Donnerstag, 30. Oktober 2014

Mahalia Jackson - Newport 1958

General critical consensus holds Mahalia Jackson as the greatest gospel singer ever to live; a major crossover success whose popularity extended across racial divides, she was gospel's first superstar, and even decades after her death remains, for many listeners, a defining symbol of the music's transcendent power. With her singularly expressive contralto, Jackson continues to inspire the generations of vocalists who follow in her wake; among the first spiritual performers to introduce elements of blues into her music, she infused gospel with a sensuality and freedom it had never before experienced, and her artistry rewrote the rules forever.

"Newport 1958"  is a wonderful album with recordings of the Newport Jazz Festival 1958.

Jackson was at the peak of her career, and she gave a stunning performance at this show, lifting such songs as "He's Got the Whole World In His Hands," "Lord's Prayer," "Evening Prayer," "I'm on My Way," "Walk over God's Heaven" and "His Eye is on the Sparrow" to glorious heights. It's not only one of the great live gospel albums, it's simply one of the great gospel albums.

Mahalia Jackson - Newport 1958
(256 kbps, cover art included)

Dienstag, 28. Oktober 2014

Kingston Trio - At Large (1959)

In the history of popular music, there are a relative handful of performers who have redefined the content of the music at critical points in history - people whose music left the landscape, and definition of popular music, altered completely. The Kingston Trio were one such group, transforming folk music into a hot commodity and creating a demand - where none had existed before - for young men (sometimes with women) strumming acoustic guitars and banjos and singing folk songs and folk-like novelty songs in harmony.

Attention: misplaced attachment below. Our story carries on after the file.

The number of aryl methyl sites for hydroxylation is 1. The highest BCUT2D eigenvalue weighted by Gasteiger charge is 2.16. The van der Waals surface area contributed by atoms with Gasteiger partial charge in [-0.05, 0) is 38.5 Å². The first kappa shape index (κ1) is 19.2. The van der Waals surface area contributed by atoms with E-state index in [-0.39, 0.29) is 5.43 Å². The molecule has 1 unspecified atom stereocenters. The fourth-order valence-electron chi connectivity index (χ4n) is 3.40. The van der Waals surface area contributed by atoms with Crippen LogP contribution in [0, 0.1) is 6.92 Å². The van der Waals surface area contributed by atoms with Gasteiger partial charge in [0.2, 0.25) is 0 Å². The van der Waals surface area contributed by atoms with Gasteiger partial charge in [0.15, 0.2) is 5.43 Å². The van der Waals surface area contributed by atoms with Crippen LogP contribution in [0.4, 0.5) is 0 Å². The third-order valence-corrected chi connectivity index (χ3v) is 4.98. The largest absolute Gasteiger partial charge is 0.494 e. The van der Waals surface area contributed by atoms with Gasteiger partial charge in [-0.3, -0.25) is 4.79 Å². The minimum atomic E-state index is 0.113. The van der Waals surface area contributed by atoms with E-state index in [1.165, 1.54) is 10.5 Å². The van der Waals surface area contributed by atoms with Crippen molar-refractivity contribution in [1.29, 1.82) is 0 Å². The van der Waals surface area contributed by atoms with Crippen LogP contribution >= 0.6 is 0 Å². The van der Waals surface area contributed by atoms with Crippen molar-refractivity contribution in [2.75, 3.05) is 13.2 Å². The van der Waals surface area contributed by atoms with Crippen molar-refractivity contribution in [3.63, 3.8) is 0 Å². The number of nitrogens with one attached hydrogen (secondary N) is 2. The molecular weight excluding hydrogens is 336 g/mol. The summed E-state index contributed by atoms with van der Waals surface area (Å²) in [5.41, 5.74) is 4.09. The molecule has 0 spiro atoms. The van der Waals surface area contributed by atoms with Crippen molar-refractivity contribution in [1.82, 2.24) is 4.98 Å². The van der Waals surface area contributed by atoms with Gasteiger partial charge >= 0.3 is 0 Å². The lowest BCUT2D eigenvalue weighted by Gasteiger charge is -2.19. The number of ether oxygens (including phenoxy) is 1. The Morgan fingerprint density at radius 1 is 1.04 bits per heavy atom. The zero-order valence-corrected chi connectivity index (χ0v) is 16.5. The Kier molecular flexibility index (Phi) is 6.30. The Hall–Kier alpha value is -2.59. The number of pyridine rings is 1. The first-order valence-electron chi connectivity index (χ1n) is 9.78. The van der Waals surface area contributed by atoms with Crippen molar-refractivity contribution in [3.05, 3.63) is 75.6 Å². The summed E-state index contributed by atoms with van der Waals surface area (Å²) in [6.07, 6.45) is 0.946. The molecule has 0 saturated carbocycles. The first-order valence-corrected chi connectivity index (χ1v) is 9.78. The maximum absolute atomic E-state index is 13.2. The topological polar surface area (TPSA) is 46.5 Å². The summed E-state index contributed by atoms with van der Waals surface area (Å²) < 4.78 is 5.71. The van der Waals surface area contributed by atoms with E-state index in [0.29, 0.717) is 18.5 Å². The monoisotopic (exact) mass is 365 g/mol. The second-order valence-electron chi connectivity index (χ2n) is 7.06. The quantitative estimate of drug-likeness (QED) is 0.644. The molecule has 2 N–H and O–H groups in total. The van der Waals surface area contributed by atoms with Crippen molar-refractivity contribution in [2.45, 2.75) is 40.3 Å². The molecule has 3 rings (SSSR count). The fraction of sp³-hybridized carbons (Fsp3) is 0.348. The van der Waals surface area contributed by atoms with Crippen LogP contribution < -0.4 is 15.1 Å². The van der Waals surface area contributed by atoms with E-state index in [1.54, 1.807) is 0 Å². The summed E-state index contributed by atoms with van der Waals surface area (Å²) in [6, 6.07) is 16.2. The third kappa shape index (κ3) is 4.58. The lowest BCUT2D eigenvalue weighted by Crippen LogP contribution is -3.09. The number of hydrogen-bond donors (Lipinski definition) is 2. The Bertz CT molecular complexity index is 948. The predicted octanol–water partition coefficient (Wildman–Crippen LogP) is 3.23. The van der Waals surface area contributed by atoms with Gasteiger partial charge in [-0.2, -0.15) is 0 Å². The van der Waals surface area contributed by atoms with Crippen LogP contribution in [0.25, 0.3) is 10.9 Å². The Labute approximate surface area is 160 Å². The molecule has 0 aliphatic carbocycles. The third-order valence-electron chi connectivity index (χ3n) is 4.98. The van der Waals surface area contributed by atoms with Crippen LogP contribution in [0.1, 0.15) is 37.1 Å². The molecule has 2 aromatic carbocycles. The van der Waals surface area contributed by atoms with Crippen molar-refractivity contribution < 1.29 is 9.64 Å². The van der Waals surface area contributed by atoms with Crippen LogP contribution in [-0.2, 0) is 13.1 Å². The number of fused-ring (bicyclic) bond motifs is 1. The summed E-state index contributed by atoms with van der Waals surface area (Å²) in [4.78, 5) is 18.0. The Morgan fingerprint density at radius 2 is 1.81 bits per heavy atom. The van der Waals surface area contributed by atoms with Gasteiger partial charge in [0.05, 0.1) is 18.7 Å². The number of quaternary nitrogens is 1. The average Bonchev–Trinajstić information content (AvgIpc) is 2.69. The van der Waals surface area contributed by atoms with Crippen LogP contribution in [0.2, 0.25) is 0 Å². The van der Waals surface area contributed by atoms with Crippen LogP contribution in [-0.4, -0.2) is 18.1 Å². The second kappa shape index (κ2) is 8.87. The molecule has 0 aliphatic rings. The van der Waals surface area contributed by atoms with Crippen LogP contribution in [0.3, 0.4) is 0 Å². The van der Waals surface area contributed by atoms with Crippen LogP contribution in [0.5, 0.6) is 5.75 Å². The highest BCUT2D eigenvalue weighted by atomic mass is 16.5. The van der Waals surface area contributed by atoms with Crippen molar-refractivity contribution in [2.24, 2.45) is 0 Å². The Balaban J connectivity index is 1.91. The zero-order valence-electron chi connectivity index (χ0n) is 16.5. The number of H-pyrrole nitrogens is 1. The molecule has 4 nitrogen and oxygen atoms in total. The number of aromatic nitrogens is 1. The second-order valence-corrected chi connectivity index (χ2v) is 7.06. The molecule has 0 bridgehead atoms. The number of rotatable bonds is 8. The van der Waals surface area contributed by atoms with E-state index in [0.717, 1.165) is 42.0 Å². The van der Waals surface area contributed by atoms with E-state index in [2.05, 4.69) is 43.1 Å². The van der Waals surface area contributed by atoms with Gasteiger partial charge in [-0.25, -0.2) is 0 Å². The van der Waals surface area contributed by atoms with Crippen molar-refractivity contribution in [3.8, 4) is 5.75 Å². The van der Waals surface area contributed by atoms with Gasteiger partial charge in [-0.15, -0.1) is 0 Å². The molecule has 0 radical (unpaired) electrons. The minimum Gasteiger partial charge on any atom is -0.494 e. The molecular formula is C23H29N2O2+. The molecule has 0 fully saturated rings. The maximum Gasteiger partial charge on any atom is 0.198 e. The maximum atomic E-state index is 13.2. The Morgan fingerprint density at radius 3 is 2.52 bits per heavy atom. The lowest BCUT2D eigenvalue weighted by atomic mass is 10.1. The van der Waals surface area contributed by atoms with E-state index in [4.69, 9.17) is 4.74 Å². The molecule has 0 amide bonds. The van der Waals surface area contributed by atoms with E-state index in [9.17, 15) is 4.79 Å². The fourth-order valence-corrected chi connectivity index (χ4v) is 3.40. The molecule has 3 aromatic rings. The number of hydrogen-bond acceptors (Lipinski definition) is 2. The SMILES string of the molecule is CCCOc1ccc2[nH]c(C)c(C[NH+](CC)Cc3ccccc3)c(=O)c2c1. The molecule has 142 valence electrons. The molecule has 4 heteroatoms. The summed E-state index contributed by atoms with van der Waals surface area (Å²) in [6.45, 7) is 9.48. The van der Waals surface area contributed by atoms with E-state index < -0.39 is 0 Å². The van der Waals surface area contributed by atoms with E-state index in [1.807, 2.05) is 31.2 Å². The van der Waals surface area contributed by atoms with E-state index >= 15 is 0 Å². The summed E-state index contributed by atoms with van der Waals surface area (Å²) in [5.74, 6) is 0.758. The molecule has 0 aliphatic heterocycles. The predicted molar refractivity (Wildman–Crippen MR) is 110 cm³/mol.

On a purely commercial level, from 1957 until 1963, the Kingston Trio were the most vital and popular folk group in the world, and folk music was sufficiently popular as to make that a significant statement. Equally important, the original trio - Dave Guard, Nick Reynolds, and Bob Shane - in tandem with other, similar early acts such as the Limeliters, spearheaded a boom in the popularity of folk music that suddenly made the latter important to millions of listeners who previously had ignored it. The group's success and influence transcended its actual sales. Without the enviable record of popularity and sales that they built up for folk music, it is unlikely that Columbia Records would ever have had any impetus to allow John Hammond to sign an unknown singer/guitarist named Bob Dylan, or to put Weavers co-founder Pete Seeger under contract, or for Warner Bros. to record the Greenwich Village-based trio Peter, Paul and Mary.

The Kingston Trio's first stereo album. "At Large", was also the first LP on which they adopted the more sophisticated recording techniques that would characterize their subsequent records, including multiple overdubs and separate recordings of the different players of vocals and instrumentation. It shows in the far more complex sound achieved by the trio throughout this album, with voices and instruments more closely interwoven than on their earlier studio recordings and achieving control over their volume that, even today, seems astonishing.
The group also sounds very energized here, whether doing Calypso-style numbers like Bob Shane's "I Bawled," soaring bluegrass-style harmony numbers such as "Corey, Corey," or the gossamer-textured "All My Sorrows."